In the post-Reconstruction period, as poll taxes and literacy tests were weaponized in an attempt to keep Black Americans from voting, a number of Southern states, including Georgia, moved to further codify felony disenfranchisement. This was done by targeting offenses which they believed Black people could be successfully prosecuted for and ensuring that a conviction for any of those offenses would result in permanent disenfranchisement. In Alabama, for example, the author of the state’s disenfranchisement provision “estimated the crime of wife-beating alone would disqualify 60 percent of the Negroes,” resulting in the final policy, under which a man would be disenfranchised for beating his wife, but not for murdering her.
The impact of the racist underpinnings of felony disenfranchisement has been devastating: more than 2.2 million Black Americans are disenfranchised today, or roughly 7.4% of the black adult population. For non-blacks, that number is 1.8 %.
More than three-quarters of the millions of disenfranchised Americans are now free and living and working again in their communities. They’re people like Leon Brown, who is entrusted with driving a tractor-trailer in the Savannah seaport — one of the busiest in the world — yet not entrusted with the right to vote. “I would like to vote,” Mr. Brown told the Associated Press. “I go off and do the time, come back out and they hold me hostage again because I’m on probation.”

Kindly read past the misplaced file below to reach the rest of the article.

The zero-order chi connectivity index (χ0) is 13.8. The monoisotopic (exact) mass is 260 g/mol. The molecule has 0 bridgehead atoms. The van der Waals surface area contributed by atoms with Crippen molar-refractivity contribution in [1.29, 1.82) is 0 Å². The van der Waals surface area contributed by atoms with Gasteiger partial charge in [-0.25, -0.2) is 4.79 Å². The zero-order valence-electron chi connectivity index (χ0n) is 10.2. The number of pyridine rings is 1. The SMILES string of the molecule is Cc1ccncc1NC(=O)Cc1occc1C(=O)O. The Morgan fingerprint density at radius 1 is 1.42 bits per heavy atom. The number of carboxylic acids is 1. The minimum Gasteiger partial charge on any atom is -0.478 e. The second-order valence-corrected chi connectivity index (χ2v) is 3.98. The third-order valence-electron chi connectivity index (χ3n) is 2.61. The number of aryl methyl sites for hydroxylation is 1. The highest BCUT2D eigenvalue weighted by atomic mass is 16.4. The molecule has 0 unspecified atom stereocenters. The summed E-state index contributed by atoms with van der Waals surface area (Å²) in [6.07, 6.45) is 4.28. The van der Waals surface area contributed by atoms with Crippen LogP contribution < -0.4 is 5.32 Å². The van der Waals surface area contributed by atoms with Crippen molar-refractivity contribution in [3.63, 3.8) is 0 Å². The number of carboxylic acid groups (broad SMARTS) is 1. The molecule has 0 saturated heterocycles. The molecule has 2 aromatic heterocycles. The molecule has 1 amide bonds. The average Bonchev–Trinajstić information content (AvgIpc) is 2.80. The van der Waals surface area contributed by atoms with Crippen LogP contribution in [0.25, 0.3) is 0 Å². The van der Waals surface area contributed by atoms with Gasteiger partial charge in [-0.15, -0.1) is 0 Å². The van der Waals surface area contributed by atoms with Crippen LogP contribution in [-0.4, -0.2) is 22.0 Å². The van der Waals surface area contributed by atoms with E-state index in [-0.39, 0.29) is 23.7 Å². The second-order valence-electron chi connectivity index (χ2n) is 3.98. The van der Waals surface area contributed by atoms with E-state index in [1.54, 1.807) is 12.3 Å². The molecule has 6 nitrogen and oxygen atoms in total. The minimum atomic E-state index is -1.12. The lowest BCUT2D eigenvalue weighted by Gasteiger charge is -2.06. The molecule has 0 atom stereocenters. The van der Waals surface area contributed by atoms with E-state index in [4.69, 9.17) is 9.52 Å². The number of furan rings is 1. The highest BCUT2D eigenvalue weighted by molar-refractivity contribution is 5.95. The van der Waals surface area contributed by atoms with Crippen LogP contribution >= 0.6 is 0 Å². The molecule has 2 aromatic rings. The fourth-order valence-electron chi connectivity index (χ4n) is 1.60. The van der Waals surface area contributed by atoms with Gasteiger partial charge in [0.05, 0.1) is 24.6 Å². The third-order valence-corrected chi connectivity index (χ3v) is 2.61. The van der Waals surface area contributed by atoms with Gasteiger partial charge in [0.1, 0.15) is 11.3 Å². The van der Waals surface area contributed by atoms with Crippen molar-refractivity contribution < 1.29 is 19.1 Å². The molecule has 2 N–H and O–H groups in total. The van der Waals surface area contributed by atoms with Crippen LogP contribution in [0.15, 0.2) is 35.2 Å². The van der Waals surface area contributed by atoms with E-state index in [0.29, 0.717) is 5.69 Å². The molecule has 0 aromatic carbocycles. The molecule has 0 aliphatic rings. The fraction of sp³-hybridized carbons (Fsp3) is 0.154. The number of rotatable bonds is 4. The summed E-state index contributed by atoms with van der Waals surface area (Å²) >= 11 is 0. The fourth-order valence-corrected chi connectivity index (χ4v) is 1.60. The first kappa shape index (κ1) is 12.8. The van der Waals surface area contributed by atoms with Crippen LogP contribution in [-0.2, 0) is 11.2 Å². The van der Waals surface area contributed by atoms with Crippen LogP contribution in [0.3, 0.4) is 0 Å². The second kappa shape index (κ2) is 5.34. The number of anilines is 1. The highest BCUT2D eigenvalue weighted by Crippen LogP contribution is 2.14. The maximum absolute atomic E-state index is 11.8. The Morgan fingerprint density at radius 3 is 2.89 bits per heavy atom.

If the goal of our criminal justice system is indeed to promote public safety, rehabilitate people convicted of crimes, and support people as they return home to their communities, there is simply no justification for continuing to deny someone the right to participate in the democratic process. Felony disenfranchisement serves only to further alienate and penalize formerly incarcerated people — who already face a myriad of challenges returning to their communities — and it weakens our democracy.
Restoring the right to vote is in alignment with our belief in redemption and rehabilitation, and it is a natural next step for criminal justice reform in Georgia. It is in our best interests to engage formerly incarcerated people in productive, meaningful relationships with their communities. Restoring the right to participate in shaping that community is one of the most powerful ways to do so.
Sara Totonchi is executive director of the Southern Center for Human Rights.